• Harland, T. & Pickering, N. (2011). Values in Higher Education. London: Routledge.

The authors are academics in New Zealand who set out to examine how values are taught and learned in universities in the research that led to this book. They argue that values underpinning our personal theories of teaching, and that only by understanding values can we start to work out the purposes of a higher education. But this is not an abstract discussion; each chapter includes a compelling personal narrative from an academic which exemplifies the issues. The book also provides a note on their methodology of using personal narrative or storytelling to explore values, and show values in action.

  • Hitchings, R. (2011). Do You Ever Disagree With Your Students? Avoiding Personal Politics in Human Geography Teaching. Journal of Geography in Higher Education, 35(1), 85-101.

The author undertook this enquiry because of his personal experience teaching controversial issues in human geography. The paper sets the context of recent debates in human geography about the responsibility of the discipline to take action consistent with the traditional academic study of serious global problems. Hitchings explores the dilemma of teachers who wish to encourage students to become politically engaged while maintaining teacher ‘neutrality’, and focuses on the practical management of these tensions in a variety of teaching contexts.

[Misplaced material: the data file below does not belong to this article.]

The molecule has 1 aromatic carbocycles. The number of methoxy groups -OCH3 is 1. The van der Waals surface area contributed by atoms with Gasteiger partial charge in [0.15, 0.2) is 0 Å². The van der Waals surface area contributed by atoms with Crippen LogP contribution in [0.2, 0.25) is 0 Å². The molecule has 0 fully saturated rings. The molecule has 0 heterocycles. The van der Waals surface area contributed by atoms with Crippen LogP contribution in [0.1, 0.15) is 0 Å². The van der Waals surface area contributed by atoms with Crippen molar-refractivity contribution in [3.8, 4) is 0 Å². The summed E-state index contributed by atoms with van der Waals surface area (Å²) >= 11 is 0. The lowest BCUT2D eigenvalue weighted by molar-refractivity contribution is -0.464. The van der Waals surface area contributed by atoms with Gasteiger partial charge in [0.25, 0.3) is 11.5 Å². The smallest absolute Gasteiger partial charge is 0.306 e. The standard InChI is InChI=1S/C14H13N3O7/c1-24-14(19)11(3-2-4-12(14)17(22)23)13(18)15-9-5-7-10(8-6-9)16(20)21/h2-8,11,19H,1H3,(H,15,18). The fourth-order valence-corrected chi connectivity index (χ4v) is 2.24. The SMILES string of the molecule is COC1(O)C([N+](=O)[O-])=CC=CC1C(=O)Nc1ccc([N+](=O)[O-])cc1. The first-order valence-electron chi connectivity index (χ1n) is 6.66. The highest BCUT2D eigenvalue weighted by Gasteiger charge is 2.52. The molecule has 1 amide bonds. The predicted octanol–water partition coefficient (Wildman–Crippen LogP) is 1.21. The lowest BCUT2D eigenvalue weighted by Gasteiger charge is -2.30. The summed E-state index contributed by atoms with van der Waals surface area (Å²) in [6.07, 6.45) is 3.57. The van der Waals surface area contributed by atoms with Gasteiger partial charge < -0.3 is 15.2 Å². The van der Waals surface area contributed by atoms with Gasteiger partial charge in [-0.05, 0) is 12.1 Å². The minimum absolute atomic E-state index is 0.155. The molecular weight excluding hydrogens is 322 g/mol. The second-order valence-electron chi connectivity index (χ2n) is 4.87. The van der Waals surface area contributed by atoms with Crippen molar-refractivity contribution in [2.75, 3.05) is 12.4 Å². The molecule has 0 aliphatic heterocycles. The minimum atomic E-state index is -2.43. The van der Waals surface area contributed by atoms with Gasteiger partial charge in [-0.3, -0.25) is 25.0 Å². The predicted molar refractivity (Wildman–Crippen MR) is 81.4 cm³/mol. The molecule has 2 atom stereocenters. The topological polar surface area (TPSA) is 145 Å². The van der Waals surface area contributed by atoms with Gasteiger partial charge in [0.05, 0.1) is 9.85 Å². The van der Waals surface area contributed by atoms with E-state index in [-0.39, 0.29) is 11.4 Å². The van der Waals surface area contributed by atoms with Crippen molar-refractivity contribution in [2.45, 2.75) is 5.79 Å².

• Macfarlane, B. (2004). Teaching With Integrity: The Ethics of Higher Education Practice. London: RoutledgeFalmer.

This engaging and inspiring book takes a most original approach. In the first part the author makes a cogent case for explicit discussion of the value laden nature of academic practice. He explores professional ethics and contrasts this with a Kantian or utilitarian approach. The second part of the book consists entirely of a series of very well written and carefully contextualised case studies, setting out typical dilemmas faced by academics in teaching, assessment, student evaluation and management. Possible responses to these dilemmas are discussed in depth and allow the reader to come to their own ethical decision in a more informed way.

  • Perry (1970). UoO, IAUL,Paper 4: Intellectual and Ethical Development in the College Years, 1-10.